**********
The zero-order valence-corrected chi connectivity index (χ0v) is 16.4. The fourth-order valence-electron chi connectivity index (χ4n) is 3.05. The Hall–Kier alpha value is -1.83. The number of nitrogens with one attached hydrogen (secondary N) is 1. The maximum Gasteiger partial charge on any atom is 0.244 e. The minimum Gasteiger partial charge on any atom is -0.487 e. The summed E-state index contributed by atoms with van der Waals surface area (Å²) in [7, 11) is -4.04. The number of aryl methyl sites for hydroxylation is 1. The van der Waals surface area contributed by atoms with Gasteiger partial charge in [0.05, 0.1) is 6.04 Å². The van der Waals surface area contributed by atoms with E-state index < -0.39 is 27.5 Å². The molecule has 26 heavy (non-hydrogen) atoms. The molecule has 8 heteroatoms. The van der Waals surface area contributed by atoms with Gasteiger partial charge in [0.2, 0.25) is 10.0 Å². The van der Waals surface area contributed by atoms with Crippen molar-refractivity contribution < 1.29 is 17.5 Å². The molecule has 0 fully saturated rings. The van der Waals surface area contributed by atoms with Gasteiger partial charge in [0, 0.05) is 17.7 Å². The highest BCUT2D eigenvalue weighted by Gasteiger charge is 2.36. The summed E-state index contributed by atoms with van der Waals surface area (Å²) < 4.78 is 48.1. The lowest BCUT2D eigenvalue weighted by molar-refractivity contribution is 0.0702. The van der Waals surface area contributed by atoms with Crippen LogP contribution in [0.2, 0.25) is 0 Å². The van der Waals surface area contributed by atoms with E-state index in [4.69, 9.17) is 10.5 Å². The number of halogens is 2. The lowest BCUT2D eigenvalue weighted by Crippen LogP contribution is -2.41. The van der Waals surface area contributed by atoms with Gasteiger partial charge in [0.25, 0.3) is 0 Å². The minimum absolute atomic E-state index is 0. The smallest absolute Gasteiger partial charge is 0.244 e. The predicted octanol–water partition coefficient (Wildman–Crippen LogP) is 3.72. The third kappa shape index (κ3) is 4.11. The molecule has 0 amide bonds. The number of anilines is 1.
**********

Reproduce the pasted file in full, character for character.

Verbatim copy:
The zero-order valence-corrected chi connectivity index (χ0v) is 16.4. The fourth-order valence-electron chi connectivity index (χ4n) is 3.05. The Hall–Kier alpha value is -1.83. The number of nitrogens with one attached hydrogen (secondary N) is 1. The maximum Gasteiger partial charge on any atom is 0.244 e. The minimum Gasteiger partial charge on any atom is -0.487 e. The summed E-state index contributed by atoms with van der Waals surface area (Å²) in [7, 11) is -4.04. The number of aryl methyl sites for hydroxylation is 1. The van der Waals surface area contributed by atoms with Gasteiger partial charge in [0.05, 0.1) is 6.04 Å². The van der Waals surface area contributed by atoms with E-state index < -0.39 is 27.5 Å². The molecule has 26 heavy (non-hydrogen) atoms. The molecule has 8 heteroatoms. The van der Waals surface area contributed by atoms with Gasteiger partial charge in [0.2, 0.25) is 10.0 Å². The van der Waals surface area contributed by atoms with Crippen molar-refractivity contribution < 1.29 is 17.5 Å². The molecule has 0 fully saturated rings. The van der Waals surface area contributed by atoms with Gasteiger partial charge in [0, 0.05) is 17.7 Å². The highest BCUT2D eigenvalue weighted by Gasteiger charge is 2.36. The summed E-state index contributed by atoms with van der Waals surface area (Å²) < 4.78 is 48.1. The lowest BCUT2D eigenvalue weighted by molar-refractivity contribution is 0.0702. The van der Waals surface area contributed by atoms with Crippen LogP contribution in [0.2, 0.25) is 0 Å². The van der Waals surface area contributed by atoms with E-state index in [4.69, 9.17) is 10.5 Å². The number of halogens is 2. The lowest BCUT2D eigenvalue weighted by Crippen LogP contribution is -2.41. The van der Waals surface area contributed by atoms with Gasteiger partial charge in [0.25, 0.3) is 0 Å². The minimum absolute atomic E-state index is 0. The smallest absolute Gasteiger partial charge is 0.244 e. The predicted octanol–water partition coefficient (Wildman–Crippen LogP) is 3.72. The third kappa shape index (κ3) is 4.11. The molecule has 0 amide bonds. The number of anilines is 1.